The increasing demand for energy when combined with diminishing reserves have forced the world to focus on an unconventional source of energy, shale gas. The shale gas boom has introduced lower energy costs and created new jobs within the US, boosting domestic manufacturing whilst delivering measurable environmental benefits as well. The success had by the US with shale gas could be emulated by the UK in the future to secure an alternative supply source and create jobs and tackle environmental issues within the industry.
The Energy Policy is an international peer-reviewed journal addressing the policy implications of energy supply and use from economic, social, planning and environmental aspects. The policy has to balance three key objectives – price, security and climate change. In order to deliver all three of these objectives, there needs to be a diverse energy mix, and in a world where rapid innovation is challenging all past certainties, it makes no sense to back a single energy source or technology in a constantly evolving industry, particularly one that is sometimes subject to unforeseen disruptions to supply.
Shale gas will not compromise investment in boosting renewables, nuclear and other low carbon technologies, and should have a limited impact on the environment. If explored in the right way, shale gas could be an alternative to coal, which emits high carbon emissions, and be the much cleaner option. It could provide the UK with an important new source of gas.
This new supply of gas could be a solution to climate change; it was suggested by the Fifth Assessment Report from the UN Intergovernmental Panel on Climate Change that gas has a central role to play in cutting carbon emissions in the fight against climate change.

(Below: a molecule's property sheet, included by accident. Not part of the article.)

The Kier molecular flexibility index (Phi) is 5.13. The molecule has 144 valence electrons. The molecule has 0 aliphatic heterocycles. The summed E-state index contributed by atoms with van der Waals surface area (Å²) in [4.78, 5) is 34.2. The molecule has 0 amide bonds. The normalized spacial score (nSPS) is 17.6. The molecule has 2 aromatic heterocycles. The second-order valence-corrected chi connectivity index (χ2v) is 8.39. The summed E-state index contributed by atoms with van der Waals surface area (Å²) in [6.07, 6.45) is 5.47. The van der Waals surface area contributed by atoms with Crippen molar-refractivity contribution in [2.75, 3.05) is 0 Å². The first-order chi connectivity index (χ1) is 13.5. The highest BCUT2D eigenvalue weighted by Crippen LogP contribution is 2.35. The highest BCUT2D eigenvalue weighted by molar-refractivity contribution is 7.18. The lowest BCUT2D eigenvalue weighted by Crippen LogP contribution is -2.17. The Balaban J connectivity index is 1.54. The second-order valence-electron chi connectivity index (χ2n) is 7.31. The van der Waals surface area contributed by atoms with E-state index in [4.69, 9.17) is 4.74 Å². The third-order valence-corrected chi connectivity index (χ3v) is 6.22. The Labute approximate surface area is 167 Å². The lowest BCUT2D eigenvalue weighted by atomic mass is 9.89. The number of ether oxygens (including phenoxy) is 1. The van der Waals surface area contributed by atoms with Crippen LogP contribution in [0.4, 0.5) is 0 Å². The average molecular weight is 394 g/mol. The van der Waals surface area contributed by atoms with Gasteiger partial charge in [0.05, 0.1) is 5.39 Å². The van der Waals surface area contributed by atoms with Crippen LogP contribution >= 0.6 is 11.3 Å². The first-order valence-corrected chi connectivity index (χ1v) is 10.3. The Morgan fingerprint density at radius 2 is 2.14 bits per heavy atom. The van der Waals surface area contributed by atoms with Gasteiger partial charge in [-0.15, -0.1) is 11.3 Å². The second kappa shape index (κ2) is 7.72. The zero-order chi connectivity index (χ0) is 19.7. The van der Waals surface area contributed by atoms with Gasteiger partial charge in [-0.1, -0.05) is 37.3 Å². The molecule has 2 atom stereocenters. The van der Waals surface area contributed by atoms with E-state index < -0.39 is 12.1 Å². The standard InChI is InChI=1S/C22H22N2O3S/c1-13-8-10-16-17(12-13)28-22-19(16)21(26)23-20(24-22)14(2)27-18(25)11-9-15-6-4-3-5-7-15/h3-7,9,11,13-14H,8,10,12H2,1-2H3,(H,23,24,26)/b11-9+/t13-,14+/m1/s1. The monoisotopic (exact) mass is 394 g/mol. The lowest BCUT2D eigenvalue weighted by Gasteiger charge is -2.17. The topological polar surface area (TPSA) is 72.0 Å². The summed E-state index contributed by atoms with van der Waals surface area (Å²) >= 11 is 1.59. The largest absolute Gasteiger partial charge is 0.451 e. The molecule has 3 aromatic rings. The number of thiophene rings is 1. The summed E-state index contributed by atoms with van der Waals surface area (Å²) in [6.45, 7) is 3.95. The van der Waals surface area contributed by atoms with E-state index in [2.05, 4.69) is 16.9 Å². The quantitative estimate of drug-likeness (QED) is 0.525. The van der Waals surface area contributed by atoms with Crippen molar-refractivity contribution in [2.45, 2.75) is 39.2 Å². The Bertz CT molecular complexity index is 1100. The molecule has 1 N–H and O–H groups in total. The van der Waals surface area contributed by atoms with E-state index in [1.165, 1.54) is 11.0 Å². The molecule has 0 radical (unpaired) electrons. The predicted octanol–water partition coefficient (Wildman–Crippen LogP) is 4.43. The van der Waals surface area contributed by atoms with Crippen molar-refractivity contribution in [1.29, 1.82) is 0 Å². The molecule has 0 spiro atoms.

It could be argued that the UK should be exploring shale gas to establish whether it could join the North Sea gas as part of a lower carbon energy mix. A report by Chief Scientists at the Department of Energy & Climate Change (DECC), Professor David MacKay and Dr Timothy Stone, examines the carbon footprint of UK-produced shale gas. They found that, with the appropriate safe guards, emissions from production and transportation of UK shale gas would likely be lower than that of imported liquefied gas. It is thought the net effect of national emissions from UK shale gas would be relatively small compared to other sources of gas.
Along with a reduced impact on the environment, shale gas and hydraulic fracturing (fracking) could benefit the UK oil and gas economy. DECC and the Technology Strategy Board are providing £2million worth of funding for improved or new techniques that could reduce the environmental impact of shale gas exploration. This will open up opportunities for UK business to innovate and lead the way in green energy technologies.
The Energy Minister, Michael Fallon, has suggested that the use of fracking techniques could be worth £33billion to the UK economy; creating up to 64,500 jobs over the next 15 years and bringing 4,000 wells into production. Cuadrilla – an independent UK energy company – is currently bidding to drill for shale gas in Lancashire, raising the prospect of potential contracts and jobs for local residents.
There is a school of thought that the UK would benefit from following in China’s footsteps when it comes to shale gas exploration. PetroChina – the largest oil and gas company in China – plans to spend more than 10 billion Yuan (£950 million) this year on shale gas fracking, in a bid to emulate the success of the US shale boom.
The question that needs to be asked is, if shale gas development can be conducted in an environmentally friendly manner and will potentially benefit the UK by boosting energy output and strengthening the economy, should we explore this means of energy?